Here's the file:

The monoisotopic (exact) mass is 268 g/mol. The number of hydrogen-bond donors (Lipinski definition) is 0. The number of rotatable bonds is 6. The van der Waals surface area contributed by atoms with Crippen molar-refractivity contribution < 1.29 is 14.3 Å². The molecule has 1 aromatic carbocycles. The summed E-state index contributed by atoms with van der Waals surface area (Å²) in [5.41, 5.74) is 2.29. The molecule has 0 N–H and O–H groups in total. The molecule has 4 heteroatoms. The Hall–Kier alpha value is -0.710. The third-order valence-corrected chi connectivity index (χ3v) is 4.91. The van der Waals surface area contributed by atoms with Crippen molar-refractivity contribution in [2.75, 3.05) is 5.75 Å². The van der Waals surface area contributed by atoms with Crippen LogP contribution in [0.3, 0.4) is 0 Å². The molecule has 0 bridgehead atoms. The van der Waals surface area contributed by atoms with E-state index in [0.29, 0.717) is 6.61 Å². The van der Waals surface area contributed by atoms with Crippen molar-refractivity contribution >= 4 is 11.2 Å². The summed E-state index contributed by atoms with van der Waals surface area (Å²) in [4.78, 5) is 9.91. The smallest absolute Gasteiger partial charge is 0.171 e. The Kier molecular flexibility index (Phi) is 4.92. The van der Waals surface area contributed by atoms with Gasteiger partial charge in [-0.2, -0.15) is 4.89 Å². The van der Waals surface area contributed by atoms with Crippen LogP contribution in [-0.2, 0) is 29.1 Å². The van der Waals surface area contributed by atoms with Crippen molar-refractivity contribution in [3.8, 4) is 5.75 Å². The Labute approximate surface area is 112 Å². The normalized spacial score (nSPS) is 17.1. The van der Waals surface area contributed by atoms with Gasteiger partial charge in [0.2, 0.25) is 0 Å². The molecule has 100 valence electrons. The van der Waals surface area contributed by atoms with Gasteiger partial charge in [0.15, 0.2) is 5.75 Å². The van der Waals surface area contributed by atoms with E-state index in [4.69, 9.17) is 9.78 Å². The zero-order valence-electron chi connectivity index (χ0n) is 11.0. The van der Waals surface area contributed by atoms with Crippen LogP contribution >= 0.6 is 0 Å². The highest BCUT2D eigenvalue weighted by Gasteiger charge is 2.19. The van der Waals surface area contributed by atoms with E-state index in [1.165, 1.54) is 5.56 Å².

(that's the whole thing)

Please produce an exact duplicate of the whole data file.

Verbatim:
The monoisotopic (exact) mass is 268 g/mol. The number of hydrogen-bond donors (Lipinski definition) is 0. The number of rotatable bonds is 6. The van der Waals surface area contributed by atoms with Crippen molar-refractivity contribution < 1.29 is 14.3 Å². The molecule has 1 aromatic carbocycles. The summed E-state index contributed by atoms with van der Waals surface area (Å²) in [5.41, 5.74) is 2.29. The molecule has 0 N–H and O–H groups in total. The molecule has 4 heteroatoms. The Hall–Kier alpha value is -0.710. The third-order valence-corrected chi connectivity index (χ3v) is 4.91. The van der Waals surface area contributed by atoms with Crippen molar-refractivity contribution in [2.75, 3.05) is 5.75 Å². The van der Waals surface area contributed by atoms with Crippen LogP contribution in [0.3, 0.4) is 0 Å². The molecule has 0 bridgehead atoms. The van der Waals surface area contributed by atoms with E-state index in [0.29, 0.717) is 6.61 Å². The van der Waals surface area contributed by atoms with Crippen molar-refractivity contribution >= 4 is 11.2 Å². The summed E-state index contributed by atoms with van der Waals surface area (Å²) in [4.78, 5) is 9.91. The smallest absolute Gasteiger partial charge is 0.171 e. The Kier molecular flexibility index (Phi) is 4.92. The van der Waals surface area contributed by atoms with Gasteiger partial charge in [-0.2, -0.15) is 4.89 Å². The van der Waals surface area contributed by atoms with Crippen LogP contribution in [-0.2, 0) is 29.1 Å². The van der Waals surface area contributed by atoms with Crippen molar-refractivity contribution in [3.8, 4) is 5.75 Å². The Labute approximate surface area is 112 Å². The normalized spacial score (nSPS) is 17.1. The van der Waals surface area contributed by atoms with Gasteiger partial charge in [0.2, 0.25) is 0 Å². The molecule has 100 valence electrons. The van der Waals surface area contributed by atoms with Gasteiger partial charge in [0.15, 0.2) is 5.75 Å². The van der Waals surface area contributed by atoms with E-state index in [4.69, 9.17) is 9.78 Å². The zero-order valence-electron chi connectivity index (χ0n) is 11.0. The van der Waals surface area contributed by atoms with Crippen LogP contribution >= 0.6 is 0 Å². The highest BCUT2D eigenvalue weighted by Gasteiger charge is 2.19. The van der Waals surface area contributed by atoms with E-state index in [1.165, 1.54) is 5.56 Å².